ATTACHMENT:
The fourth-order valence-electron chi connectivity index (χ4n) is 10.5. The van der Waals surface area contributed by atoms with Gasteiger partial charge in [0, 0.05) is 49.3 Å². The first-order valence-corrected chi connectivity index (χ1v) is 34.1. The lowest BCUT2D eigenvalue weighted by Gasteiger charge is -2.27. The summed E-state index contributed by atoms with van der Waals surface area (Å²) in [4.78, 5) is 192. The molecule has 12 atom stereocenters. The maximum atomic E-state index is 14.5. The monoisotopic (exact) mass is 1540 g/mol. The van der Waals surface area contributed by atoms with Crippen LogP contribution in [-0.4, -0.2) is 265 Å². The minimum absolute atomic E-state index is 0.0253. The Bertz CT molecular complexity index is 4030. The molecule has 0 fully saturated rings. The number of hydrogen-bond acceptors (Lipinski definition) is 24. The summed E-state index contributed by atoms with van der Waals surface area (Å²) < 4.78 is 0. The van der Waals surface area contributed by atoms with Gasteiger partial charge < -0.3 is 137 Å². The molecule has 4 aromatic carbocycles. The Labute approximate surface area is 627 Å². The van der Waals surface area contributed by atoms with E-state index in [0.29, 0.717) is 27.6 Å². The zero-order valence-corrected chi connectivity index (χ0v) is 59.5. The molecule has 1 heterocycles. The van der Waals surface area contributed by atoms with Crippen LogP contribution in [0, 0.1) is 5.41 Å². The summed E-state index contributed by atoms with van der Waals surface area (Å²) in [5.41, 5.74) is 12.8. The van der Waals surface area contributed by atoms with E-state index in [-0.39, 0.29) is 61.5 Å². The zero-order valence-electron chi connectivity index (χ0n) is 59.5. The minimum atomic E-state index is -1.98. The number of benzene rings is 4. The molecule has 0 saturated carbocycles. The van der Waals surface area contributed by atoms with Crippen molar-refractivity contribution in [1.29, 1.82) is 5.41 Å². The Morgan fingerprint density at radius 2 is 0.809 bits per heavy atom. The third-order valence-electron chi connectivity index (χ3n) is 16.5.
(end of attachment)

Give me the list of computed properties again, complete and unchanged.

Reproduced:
The fourth-order valence-electron chi connectivity index (χ4n) is 10.5. The van der Waals surface area contributed by atoms with Gasteiger partial charge in [0, 0.05) is 49.3 Å². The first-order valence-corrected chi connectivity index (χ1v) is 34.1. The lowest BCUT2D eigenvalue weighted by Gasteiger charge is -2.27. The summed E-state index contributed by atoms with van der Waals surface area (Å²) in [4.78, 5) is 192. The molecule has 12 atom stereocenters. The maximum atomic E-state index is 14.5. The monoisotopic (exact) mass is 1540 g/mol. The van der Waals surface area contributed by atoms with Crippen LogP contribution in [-0.4, -0.2) is 265 Å². The minimum absolute atomic E-state index is 0.0253. The Bertz CT molecular complexity index is 4030. The molecule has 0 fully saturated rings. The number of hydrogen-bond acceptors (Lipinski definition) is 24. The summed E-state index contributed by atoms with van der Waals surface area (Å²) < 4.78 is 0. The van der Waals surface area contributed by atoms with Gasteiger partial charge < -0.3 is 137 Å². The molecule has 4 aromatic carbocycles. The Labute approximate surface area is 627 Å². The van der Waals surface area contributed by atoms with E-state index in [0.29, 0.717) is 27.6 Å². The zero-order valence-corrected chi connectivity index (χ0v) is 59.5. The molecule has 1 heterocycles. The van der Waals surface area contributed by atoms with Crippen LogP contribution in [0, 0.1) is 5.41 Å². The summed E-state index contributed by atoms with van der Waals surface area (Å²) in [5.41, 5.74) is 12.8. The van der Waals surface area contributed by atoms with E-state index in [-0.39, 0.29) is 61.5 Å². The zero-order valence-electron chi connectivity index (χ0n) is 59.5. The minimum atomic E-state index is -1.98. The number of benzene rings is 4. The molecule has 0 saturated carbocycles. The van der Waals surface area contributed by atoms with Crippen molar-refractivity contribution in [1.29, 1.82) is 5.41 Å². The Morgan fingerprint density at radius 2 is 0.809 bits per heavy atom. The third-order valence-electron chi connectivity index (χ3n) is 16.5.